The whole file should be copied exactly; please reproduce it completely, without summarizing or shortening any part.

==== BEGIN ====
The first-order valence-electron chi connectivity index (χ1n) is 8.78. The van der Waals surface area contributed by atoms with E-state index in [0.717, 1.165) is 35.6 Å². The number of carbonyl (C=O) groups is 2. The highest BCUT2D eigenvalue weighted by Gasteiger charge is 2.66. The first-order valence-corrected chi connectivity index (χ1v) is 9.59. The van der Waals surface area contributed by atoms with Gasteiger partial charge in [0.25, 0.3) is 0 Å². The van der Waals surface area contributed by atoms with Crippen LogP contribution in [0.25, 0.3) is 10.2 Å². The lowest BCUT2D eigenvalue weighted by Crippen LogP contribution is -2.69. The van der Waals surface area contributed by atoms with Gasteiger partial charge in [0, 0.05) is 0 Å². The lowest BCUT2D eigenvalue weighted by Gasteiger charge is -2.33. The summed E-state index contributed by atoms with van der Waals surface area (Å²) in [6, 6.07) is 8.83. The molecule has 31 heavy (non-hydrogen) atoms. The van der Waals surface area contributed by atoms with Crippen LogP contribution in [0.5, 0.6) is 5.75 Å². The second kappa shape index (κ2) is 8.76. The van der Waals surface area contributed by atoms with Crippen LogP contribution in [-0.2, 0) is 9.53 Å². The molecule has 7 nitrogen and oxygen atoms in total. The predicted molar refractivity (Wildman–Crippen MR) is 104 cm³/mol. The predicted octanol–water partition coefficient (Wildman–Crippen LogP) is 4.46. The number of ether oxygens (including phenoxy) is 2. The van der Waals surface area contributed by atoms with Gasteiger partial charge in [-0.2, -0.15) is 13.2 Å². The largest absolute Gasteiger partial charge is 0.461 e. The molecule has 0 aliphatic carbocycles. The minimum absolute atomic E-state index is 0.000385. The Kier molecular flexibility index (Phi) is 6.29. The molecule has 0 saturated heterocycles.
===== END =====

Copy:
The first-order valence-electron chi connectivity index (χ1n) is 8.78. The van der Waals surface area contributed by atoms with E-state index in [0.717, 1.165) is 35.6 Å². The number of carbonyl (C=O) groups is 2. The highest BCUT2D eigenvalue weighted by Gasteiger charge is 2.66. The first-order valence-corrected chi connectivity index (χ1v) is 9.59. The van der Waals surface area contributed by atoms with Gasteiger partial charge in [0.25, 0.3) is 0 Å². The van der Waals surface area contributed by atoms with Crippen LogP contribution in [0.25, 0.3) is 10.2 Å². The lowest BCUT2D eigenvalue weighted by Crippen LogP contribution is -2.69. The van der Waals surface area contributed by atoms with Gasteiger partial charge in [0, 0.05) is 0 Å². The lowest BCUT2D eigenvalue weighted by Gasteiger charge is -2.33. The summed E-state index contributed by atoms with van der Waals surface area (Å²) in [6, 6.07) is 8.83. The molecule has 31 heavy (non-hydrogen) atoms. The van der Waals surface area contributed by atoms with Crippen LogP contribution in [0.5, 0.6) is 5.75 Å². The second kappa shape index (κ2) is 8.76. The van der Waals surface area contributed by atoms with Crippen LogP contribution in [-0.2, 0) is 9.53 Å². The molecule has 7 nitrogen and oxygen atoms in total. The predicted molar refractivity (Wildman–Crippen MR) is 104 cm³/mol. The predicted octanol–water partition coefficient (Wildman–Crippen LogP) is 4.46. The number of ether oxygens (including phenoxy) is 2. The van der Waals surface area contributed by atoms with Gasteiger partial charge in [-0.2, -0.15) is 13.2 Å². The largest absolute Gasteiger partial charge is 0.461 e. The molecule has 0 aliphatic carbocycles. The minimum absolute atomic E-state index is 0.000385. The Kier molecular flexibility index (Phi) is 6.29. The molecule has 0 saturated heterocycles.